mmm... I pretended to write only some lines! ^_^ Sorry for been so verbose.

UPDATE I have tried gmapping demo on gazebo by setting minimumScore to 100 and works notably better, eliminating jumps when there aren't obstacles in the fov; thanks zsaigol!

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Thank you for this fruitful information. I have also noticed turtlebot was jumping really often when I SLAM.. Will you make a PR to turtlebot_navigation?

( 2014-08-06 19:13:35 -0500 )edit

Thanks for this clarification, jorge. I had thought the TB2 odometry drifted a bit, as I tried comparing 'tf_echo /odom /base_footprint' to the 'mobile_base' pose from topic /gazebo/model_states, but the discrepancy is tiny and may not really be increasing (2 cm after 10 mins).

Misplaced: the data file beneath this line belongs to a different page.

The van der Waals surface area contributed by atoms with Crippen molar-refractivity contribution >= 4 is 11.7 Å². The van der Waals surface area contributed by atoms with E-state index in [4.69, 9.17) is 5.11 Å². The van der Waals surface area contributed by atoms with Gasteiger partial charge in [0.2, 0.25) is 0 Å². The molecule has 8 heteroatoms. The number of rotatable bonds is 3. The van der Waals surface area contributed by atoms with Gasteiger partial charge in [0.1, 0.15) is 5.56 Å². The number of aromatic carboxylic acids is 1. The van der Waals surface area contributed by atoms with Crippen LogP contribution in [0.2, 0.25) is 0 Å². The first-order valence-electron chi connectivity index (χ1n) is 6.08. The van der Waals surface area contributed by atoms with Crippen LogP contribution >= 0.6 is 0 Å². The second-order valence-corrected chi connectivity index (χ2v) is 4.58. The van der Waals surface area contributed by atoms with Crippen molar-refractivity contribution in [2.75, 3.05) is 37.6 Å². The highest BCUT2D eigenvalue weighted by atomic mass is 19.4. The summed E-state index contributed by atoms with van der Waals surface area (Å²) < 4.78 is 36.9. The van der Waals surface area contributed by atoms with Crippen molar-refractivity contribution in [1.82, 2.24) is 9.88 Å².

( 2014-08-07 05:59:44 -0500 )edit

Hi Jorge, we faced an interesting case with gmapping/kobuki. we produce good maps but robot pose keeps teleporting 20-25cm every now & then. we tried everything & it didnt help. Turned off built-in IMU_heading & pose jumps got significantly smaller. ever faced similar problem? firmware is 1.1.4.

( 2016-03-06 00:52:09 -0500 )edit

@zsaigol But what if you want to keep minimumScore to a high value at some point and low at some other point. For example a very long corridor with a turning. In the long corridor, a high minimunScore could be used while at turning a low value. Is it possible to do this switching during the on-going simulation?

( 2019-07-30 09:57:01 -0500 )edit